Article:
Police Presence Leads Social Justice Groups to Exit Social Justice-Themed Pride

Pride weekend is here, and it's secure: Metal detectors will greet visitors to Pride's main stages at Civic Center on Sunday and all festivities will include a heightened police presence, measures taken following the June 12 slaughter of 49 people at Pulse, a gay nightclub in Orlando.

Pride's official theme this year is Racial and Economic Justice, a marked step away from corporate partying towards the gay rights' radical social justice roots. To that end, groups representing marginalized people of color — including Black Lives Matter and TGI Justice, which advocates for black trans people — were given prominent placement in the Pride Parade.

But no more. Saying that they are “more afraid of police than terrorists,” activists from TGI Justice, Black Lives Matter, and other groups announced earlier Friday that they will withdraw from the Pride Parade.

[jump] Pride has a lot of grand marshals. Both BLM and TGJIP executive director Janetta Johnson, a black trans woman, were going to be grand marshals in the parade. Both they and St. James Infirmary, a health clinic for sex workers, announced their exit Friday morning.

“While I am thankful for this honor, and grateful to Pride for bringing our work to the front this year, the decision to add more police to Pride does not make me, or my community, more safe,” Johnson said in a statement released today.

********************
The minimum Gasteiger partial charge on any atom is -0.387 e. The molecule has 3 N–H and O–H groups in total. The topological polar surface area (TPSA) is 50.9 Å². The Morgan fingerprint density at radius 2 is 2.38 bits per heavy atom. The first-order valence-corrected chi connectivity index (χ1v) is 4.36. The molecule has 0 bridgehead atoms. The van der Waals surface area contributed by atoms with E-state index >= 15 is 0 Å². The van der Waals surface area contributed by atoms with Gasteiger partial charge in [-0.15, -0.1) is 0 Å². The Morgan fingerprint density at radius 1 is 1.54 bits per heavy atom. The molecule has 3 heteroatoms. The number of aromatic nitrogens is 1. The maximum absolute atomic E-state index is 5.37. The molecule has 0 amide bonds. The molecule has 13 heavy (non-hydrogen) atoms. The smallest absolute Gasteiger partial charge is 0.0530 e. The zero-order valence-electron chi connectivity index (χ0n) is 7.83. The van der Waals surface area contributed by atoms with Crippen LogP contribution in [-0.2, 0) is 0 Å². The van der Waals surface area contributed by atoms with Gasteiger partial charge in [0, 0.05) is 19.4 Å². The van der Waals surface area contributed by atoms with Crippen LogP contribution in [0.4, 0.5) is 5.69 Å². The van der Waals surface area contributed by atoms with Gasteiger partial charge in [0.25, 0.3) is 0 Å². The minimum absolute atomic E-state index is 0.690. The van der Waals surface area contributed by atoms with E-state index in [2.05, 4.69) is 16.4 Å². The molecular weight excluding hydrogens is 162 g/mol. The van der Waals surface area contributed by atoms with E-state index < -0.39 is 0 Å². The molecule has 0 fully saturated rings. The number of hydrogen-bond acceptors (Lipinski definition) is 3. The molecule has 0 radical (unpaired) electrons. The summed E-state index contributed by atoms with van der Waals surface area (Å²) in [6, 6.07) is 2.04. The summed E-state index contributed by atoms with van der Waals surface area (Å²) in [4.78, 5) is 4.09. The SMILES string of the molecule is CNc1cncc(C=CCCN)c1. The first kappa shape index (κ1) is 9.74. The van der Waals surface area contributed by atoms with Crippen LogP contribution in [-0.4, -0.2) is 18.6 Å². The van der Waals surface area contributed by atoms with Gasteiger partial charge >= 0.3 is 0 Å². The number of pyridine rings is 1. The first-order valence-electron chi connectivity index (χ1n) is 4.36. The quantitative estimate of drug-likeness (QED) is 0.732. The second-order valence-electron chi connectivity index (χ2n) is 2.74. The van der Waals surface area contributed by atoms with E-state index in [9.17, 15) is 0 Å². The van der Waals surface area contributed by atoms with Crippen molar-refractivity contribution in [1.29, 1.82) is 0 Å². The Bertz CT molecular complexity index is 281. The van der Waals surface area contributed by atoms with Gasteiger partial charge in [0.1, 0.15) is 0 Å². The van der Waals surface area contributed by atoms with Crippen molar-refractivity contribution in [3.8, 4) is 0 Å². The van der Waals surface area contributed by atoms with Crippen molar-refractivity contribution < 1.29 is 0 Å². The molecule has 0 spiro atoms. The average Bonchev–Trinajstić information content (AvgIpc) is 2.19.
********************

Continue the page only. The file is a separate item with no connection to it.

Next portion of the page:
“The San Francisco police department has proven time and again – by racially profiling and murdering black people, black trans people – that they cannot keep us safe,” said Shanelle Matthews, a spokesperson for Black Lives Matter, according to the Guardian. “We know that some people will feel safe at Pride, but we will not.”

In addition to the metal detectors, Pride announced a ban on shopping carts and e-cigarettes — presumably because e-cigarettes can explode, but the shopping cart move is seen as anti-homeless.

“The increased police presence at Civic Center, as well as the ban on shopping carts and items typically belonging to marginally housed and homeless people will only make pride less safe and accessible to our communities,” said St. James Infirmary executive director Stephanie Ashley in a statement. “These policies do not reflect the theme of racial & economic justice which we sought to march under proudly.”

At least one Pride board member backed the groups' exit, according to the Guardian.

View Comments